So you’ve come to Koh Lanta, Thailand, and you want to go snorkeling. A lot of people will try to sell you on the “legendary” Four Islands tours, which cover a white-sand beach at Koh Ngai, Koh Mook’s Insta-hell Emerald Cave, plus swimming/snorkeling spots off Koh Ma and Koh Chueak. Don’t listen to them. Three out of four of those stops are overrun with package tourists, and the coral is mostly bleached, broken, or otherwise dead. A far better option is snorkeling the beautiful Koh Haa lagoon in Mu Ko Lanta National Marine Park with Dive and Relax.
From our very first email exchange with Cameron, Dive and Relax’s Scottish owner, we knew we were in good hands. While other companies sent short, curt, and even nonsensical replies when we asked questions, Cameron took the time to thoughtfully address our every concern and then some. Our biggest worry was getting short shrift as snorkelers, as many combo snorkeling-diving companies lavish all of their attention and resources on their divers. Snorkelers are just like, yeah, whatever, bonus cash. Not at Dive and Relax—here, snorkelers are just as important as divers and our experience with them was a dream from start to finish.
At the crew’s behest, we stopped by the Dive and Relax office at Lanta Castaway Beach Resort two days before our trip to pay and get fitted for our masks and fins. Most companies dole out gear about 10 minutes before boarding the boat, which shows you how seriously Dive and Relax takes its guests’ comfort. Safety is another big priority. In our many experiences snorkeling in the Thai Islands, Indonesia, the Philippines, the Caribbean, and beyond, we’ve never received such a thorough safety briefing as we did the morning of our Koh Haa departure. And unlike so many dodgy boats in Southeast Asia, Dive and Relax’s speedboat was clean and in excellent running condition. It was also loaded with life vests, life rings, and anything else you would need in an emergency.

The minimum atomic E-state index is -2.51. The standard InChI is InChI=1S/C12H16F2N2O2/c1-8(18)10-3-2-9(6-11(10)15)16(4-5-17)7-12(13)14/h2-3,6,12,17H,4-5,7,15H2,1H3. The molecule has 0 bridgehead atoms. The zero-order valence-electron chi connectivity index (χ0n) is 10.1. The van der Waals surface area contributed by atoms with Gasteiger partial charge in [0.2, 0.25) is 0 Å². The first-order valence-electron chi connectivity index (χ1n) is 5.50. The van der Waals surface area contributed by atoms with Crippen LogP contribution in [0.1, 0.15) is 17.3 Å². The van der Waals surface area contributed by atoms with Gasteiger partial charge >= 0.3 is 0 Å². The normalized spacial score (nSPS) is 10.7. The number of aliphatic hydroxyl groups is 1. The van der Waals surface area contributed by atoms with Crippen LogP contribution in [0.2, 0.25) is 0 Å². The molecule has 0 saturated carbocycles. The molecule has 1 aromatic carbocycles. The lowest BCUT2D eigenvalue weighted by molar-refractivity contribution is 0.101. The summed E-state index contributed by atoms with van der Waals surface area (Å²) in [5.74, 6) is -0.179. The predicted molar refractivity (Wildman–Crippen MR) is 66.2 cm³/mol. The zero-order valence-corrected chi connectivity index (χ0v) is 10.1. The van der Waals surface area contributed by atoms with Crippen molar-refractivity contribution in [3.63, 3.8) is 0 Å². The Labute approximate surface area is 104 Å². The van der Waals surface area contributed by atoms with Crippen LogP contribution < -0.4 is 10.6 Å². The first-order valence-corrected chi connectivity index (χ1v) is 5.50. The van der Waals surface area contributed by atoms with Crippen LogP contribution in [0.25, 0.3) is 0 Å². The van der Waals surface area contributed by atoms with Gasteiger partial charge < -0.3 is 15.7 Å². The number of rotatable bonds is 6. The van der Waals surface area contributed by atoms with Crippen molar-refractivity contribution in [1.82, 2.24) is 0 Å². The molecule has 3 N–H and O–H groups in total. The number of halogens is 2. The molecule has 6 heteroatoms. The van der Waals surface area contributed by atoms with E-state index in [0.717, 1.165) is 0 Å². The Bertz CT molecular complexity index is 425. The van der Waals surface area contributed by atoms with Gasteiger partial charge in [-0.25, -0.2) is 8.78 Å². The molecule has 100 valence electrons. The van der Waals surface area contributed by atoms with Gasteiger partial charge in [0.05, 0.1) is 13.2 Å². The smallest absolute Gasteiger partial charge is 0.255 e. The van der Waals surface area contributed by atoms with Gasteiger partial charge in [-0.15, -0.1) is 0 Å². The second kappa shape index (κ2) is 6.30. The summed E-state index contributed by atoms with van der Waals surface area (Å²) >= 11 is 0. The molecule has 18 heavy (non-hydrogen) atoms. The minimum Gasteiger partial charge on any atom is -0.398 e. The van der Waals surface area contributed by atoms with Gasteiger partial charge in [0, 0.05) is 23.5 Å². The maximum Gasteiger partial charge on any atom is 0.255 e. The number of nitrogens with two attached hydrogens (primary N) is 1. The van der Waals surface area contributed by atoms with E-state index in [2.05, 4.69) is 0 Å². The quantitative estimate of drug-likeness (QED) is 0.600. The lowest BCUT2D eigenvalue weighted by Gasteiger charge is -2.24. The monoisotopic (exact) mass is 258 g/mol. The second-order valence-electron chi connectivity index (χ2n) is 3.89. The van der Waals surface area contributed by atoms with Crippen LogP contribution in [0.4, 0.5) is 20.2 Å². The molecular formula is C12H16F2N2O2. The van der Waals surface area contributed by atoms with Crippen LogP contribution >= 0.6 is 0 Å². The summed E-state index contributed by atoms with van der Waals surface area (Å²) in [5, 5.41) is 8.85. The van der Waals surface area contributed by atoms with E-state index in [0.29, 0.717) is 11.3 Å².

Having seen some of the dreadful, overpacked cruiser boats that do the Four Islands runs, we were thrilled to see how small Dive and Relax keeps its groups. Our boat had just four snorkelers, three divers, and six crew members, the captain included. In the water, that translated to two snorkeling captains for four snorkelers and two dive masters for three divers. (At maximum capacity, Dive and Relax takes up to 10 divers or 12 snorkelers, plus staff).
Our boat departed at 9 a.m. from Long Beach harbor and took about 40 minutes to reach Koh Haa. We were provided with mango juice, iced coffee, soda, and water on board. Even the Dramamine was gratis, though nobody needed it. When we finally anchored near the dramatic foliage-covered limestone karsts, ours was the only boat in eyeshot. We felt like we had the entire Andaman Sea to ourselves.
The guides were fantastic, too. Warm and friendly, great with instructions, and deeply knowledgable about the marine life in the area. In the Koh Haa lagoon, our guide pointed out long-nose butterfly fish, marbled sea cucumbers, giant clams and morays, lion fish, surgeonfish, banded sea kraits, a school of barracuda, loads of purple starfish, and one sneaky octopus. (He thought he was hiding but we totally saw him.)
All told, the day trip cost us 1,890 Thai baht per snorkeler ($57 USD), which was discounted from 2,100 baht ($64) because we booked online. The price included a mask, fins, snorkel, life jacket, lunch, and soft drinks. Another day trip option for snorkelers is Koh Bida Nok, the southernmost island in the Phi Phi chain. Cameron will advise you on which island is best at the time of your booking, given the climate and coral conditions.
In conclusion: Dive and Relax may be more expensive than some of its competitors, but its customer service, staff professionalism, and refusal to run just another shitshow tourist outfit makes it 100 percent worth it.
223 Moo 2, Phra Ae, Koh Lanta, Thailand; +66-89-050-3009.